High School Biology: Cell Organelles

Biology Books

Facebook Twitter Email

Cell Organelles

Nucleus This is where the DNA is kept and RNA is transcribed. RNA is transported out of the nucleus through the nuclear pores. Proteins needed inside the nucleus are transported in through the nuclear pores. The nucleolus is usually visible as a dark spot in the nucleus (note the dark nucleolus in this electron microscope photo of a nucleus), and is the site of ribosome formation.

Ribosomes Ribosomes are the sites of protein synthesis, where RNA is translated into protein. Protein synthesis is extremely important to cells, and so large numbers of ribosomes are found throughout cells (often numbering in the hundreds or thousands). Ribosomes exist floating freely in the cytoplasm, and also bound to the endoplasmic reticulum (ER). ER bound to ribosomes is called rough ER because the ribosomes appear as black dots on the ER in electron microscope photos, giving the ER a rough texture. These organelles are quite small, made up of 50 proteins and several long RNAs intricately bound together. Ribosomes have no membrane. Ribosomes disassemble into two subunits when not actively synthesizing protein..

Cell References
Cell Slide Show
Cell Division
Cell Metabolism
Cell Reproduction
Cell Transport
Molecular Biology
Onion Cell Lab
Mitochondria Mitochondria (singular: mitochondrion) are the sites of aerobic respiration, and generally are the major energy production center in eukaryotes. Mitochondria have two membranes, an inner and an outer, clearly visible in this electron microscope photo of a mitochondrion. Note the reticulations, or many infoldings, of the inner membrane, This serves to increase the surface area of membrane on which membrane- bound reactions can take place. The existence of this double membrane has led many biologists to theorize that mitochondria are the descendants of some bacteria that was endocytosed by a larger cell billions of years ago, but not digested. This fascinating theory of symbiosis, which might lend an explanation to the development of eukaryotic cells, has additional supporting evidence. Mitochondria have their own DNA and their own ribosomes; and those ribosomes are more similar to bacterial ribosomes than to eukaryotic ribosomes..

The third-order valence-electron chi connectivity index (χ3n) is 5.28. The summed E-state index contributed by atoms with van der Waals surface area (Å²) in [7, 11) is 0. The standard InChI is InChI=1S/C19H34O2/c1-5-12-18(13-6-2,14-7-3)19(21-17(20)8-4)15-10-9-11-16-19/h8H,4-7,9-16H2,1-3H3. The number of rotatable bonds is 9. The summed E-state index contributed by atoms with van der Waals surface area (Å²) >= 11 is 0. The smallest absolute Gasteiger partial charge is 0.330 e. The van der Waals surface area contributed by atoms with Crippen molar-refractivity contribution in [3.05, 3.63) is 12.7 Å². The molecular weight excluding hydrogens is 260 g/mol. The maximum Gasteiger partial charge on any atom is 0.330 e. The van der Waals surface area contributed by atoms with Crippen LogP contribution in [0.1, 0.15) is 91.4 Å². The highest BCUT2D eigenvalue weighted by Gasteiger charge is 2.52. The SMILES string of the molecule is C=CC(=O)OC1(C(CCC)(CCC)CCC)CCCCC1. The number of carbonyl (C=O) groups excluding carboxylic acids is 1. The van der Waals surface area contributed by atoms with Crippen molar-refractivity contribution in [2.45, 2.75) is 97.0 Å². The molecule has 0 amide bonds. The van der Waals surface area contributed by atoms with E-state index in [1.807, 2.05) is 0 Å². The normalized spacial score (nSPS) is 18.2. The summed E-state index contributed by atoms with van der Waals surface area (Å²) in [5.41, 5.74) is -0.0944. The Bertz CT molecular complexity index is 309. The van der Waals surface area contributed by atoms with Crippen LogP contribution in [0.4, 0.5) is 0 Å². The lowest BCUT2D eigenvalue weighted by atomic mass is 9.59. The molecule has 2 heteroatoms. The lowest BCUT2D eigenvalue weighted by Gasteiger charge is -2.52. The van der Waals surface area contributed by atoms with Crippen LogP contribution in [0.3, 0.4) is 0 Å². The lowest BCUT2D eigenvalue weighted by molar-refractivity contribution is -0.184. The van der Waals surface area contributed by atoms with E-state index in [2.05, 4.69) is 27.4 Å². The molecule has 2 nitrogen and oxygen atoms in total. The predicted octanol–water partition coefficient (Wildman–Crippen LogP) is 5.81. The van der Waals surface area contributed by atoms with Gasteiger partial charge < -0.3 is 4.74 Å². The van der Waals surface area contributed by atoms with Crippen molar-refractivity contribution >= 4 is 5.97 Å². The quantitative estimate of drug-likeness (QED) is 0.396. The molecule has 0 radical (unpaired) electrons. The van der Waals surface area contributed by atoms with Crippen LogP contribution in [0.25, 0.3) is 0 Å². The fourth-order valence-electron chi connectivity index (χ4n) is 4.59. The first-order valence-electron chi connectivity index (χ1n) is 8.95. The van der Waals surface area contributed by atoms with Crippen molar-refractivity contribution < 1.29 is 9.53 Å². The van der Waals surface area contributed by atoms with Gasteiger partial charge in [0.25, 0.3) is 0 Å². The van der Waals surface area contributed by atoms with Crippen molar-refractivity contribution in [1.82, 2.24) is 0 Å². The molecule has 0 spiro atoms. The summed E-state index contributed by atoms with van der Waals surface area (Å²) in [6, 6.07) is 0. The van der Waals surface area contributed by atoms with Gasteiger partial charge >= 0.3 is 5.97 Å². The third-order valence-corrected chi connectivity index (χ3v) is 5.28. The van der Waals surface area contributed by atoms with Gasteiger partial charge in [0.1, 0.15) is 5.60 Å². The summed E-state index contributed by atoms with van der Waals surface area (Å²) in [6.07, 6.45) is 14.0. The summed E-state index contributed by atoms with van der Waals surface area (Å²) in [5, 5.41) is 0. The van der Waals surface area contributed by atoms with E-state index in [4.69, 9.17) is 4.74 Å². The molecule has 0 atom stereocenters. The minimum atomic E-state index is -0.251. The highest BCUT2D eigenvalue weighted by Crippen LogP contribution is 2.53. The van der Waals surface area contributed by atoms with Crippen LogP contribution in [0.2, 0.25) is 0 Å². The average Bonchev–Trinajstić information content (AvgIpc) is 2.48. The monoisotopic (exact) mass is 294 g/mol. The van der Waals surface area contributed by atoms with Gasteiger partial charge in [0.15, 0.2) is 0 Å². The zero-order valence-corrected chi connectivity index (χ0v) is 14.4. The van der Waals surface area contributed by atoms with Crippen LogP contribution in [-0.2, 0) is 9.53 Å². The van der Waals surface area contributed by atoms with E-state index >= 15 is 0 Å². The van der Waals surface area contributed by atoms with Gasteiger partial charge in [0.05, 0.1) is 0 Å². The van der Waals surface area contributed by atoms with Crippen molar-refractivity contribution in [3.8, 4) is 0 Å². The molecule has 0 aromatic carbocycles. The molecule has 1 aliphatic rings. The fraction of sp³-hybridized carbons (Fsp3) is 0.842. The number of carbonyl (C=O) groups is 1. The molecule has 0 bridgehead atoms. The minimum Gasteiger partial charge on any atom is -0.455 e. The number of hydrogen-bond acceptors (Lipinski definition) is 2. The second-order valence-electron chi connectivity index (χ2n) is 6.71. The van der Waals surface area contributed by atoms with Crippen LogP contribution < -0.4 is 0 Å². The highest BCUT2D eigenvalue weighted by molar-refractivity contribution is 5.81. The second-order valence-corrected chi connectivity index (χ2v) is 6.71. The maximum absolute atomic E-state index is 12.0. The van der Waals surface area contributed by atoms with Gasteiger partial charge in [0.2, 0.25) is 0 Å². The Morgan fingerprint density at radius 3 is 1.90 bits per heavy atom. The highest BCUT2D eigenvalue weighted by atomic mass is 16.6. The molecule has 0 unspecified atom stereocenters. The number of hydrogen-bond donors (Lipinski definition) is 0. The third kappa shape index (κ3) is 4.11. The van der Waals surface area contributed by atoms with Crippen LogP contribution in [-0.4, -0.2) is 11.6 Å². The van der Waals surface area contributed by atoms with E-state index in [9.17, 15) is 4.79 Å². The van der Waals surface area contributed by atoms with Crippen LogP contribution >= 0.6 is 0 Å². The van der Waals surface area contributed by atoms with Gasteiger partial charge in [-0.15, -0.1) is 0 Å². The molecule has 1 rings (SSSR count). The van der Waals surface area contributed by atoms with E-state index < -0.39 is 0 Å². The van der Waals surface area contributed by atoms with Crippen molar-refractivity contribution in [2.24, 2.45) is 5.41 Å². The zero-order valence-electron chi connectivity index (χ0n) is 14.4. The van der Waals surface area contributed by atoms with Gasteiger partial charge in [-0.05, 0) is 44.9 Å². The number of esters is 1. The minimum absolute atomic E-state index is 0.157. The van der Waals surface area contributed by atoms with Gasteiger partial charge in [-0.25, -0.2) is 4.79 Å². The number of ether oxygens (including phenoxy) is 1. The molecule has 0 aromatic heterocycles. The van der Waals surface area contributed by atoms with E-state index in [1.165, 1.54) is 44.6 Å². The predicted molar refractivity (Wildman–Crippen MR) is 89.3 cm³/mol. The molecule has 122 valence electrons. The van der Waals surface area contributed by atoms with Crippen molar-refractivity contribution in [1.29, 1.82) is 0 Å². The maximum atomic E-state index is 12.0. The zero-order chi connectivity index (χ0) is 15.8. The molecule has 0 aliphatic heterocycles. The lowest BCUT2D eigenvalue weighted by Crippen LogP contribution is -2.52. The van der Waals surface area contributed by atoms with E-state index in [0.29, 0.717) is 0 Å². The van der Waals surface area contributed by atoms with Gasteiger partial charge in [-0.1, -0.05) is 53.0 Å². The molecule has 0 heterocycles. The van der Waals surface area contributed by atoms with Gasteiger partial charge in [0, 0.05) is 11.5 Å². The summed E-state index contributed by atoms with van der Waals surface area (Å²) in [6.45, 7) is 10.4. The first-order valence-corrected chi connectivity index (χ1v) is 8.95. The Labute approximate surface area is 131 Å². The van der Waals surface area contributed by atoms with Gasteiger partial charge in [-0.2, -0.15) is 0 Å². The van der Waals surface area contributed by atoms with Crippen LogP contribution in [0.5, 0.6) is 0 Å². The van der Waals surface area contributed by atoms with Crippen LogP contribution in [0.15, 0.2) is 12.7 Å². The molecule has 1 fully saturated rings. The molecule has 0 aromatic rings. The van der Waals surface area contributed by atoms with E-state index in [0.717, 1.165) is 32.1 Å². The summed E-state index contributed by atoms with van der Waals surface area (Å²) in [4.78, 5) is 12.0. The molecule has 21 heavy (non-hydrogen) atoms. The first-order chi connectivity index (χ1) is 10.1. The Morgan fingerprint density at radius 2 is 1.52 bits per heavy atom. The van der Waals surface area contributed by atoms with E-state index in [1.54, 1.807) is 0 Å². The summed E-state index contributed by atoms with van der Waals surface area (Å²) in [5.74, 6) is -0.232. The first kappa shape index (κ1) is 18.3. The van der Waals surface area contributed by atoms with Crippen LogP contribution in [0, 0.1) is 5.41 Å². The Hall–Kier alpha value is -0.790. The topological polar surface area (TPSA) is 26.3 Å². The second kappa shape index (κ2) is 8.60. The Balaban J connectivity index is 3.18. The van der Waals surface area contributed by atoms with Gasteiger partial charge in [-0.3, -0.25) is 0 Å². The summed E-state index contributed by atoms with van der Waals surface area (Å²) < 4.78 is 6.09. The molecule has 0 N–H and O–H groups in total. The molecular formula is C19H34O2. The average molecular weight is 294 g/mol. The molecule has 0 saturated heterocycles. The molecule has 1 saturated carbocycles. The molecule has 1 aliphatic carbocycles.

Chloroplasts These organelles are the site of photosynthesis in plants and other photosynthesizing organisms. They also have a double membrane. There is a more complete description of the chloroplast here, in the chapter on photosynthesis..

Endoplasmic Reticulum (ER) The ER is the transport network for molecules targeted for certain modifications and specific final destinations, as opposed to molecules that are destined to float freely in the cytoplasm. There are two types of ER, rough and smooth. Rough ER has ribosomes attached to it, and smooth ER does not.

Golgi apparatus This organelle modifies molecules and packages them into small membrane bound sacs called vesicles. These sacs can be targetted at various locations in the cell and even to its exterior.

Lysosome This organelle digests waste materials and food within the cell, breaking down molecules into their base components with strong digestive enzymes. Here we can see an advantage of the compartmentalization of the eukaryotic cell: the cell could not support such destructive enzymes if they were not contained in a membrane-bound lysosome.